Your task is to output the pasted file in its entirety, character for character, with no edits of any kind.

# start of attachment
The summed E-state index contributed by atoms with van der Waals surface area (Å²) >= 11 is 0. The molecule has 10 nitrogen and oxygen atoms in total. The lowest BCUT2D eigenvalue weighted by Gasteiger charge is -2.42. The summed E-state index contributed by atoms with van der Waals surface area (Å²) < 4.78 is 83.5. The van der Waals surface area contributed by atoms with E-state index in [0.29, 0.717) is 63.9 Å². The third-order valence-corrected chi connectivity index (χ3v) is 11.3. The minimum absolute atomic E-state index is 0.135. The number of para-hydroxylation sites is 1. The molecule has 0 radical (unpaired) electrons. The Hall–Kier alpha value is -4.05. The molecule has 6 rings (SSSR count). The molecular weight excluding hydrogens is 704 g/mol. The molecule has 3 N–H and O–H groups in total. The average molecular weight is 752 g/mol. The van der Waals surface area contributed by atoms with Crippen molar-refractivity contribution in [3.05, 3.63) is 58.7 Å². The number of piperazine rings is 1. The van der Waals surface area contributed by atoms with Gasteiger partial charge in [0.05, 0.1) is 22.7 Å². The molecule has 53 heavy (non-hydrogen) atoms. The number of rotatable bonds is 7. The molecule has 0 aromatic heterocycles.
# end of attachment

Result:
The summed E-state index contributed by atoms with van der Waals surface area (Å²) >= 11 is 0. The molecule has 10 nitrogen and oxygen atoms in total. The lowest BCUT2D eigenvalue weighted by Gasteiger charge is -2.42. The summed E-state index contributed by atoms with van der Waals surface area (Å²) < 4.78 is 83.5. The van der Waals surface area contributed by atoms with E-state index in [0.29, 0.717) is 63.9 Å². The third-order valence-corrected chi connectivity index (χ3v) is 11.3. The minimum absolute atomic E-state index is 0.135. The number of para-hydroxylation sites is 1. The molecule has 0 radical (unpaired) electrons. The Hall–Kier alpha value is -4.05. The molecule has 6 rings (SSSR count). The molecular weight excluding hydrogens is 704 g/mol. The molecule has 3 N–H and O–H groups in total. The average molecular weight is 752 g/mol. The van der Waals surface area contributed by atoms with Crippen molar-refractivity contribution in [3.05, 3.63) is 58.7 Å². The number of piperazine rings is 1. The van der Waals surface area contributed by atoms with Gasteiger partial charge in [0.05, 0.1) is 22.7 Å². The molecule has 53 heavy (non-hydrogen) atoms. The number of rotatable bonds is 7. The molecule has 0 aromatic heterocycles.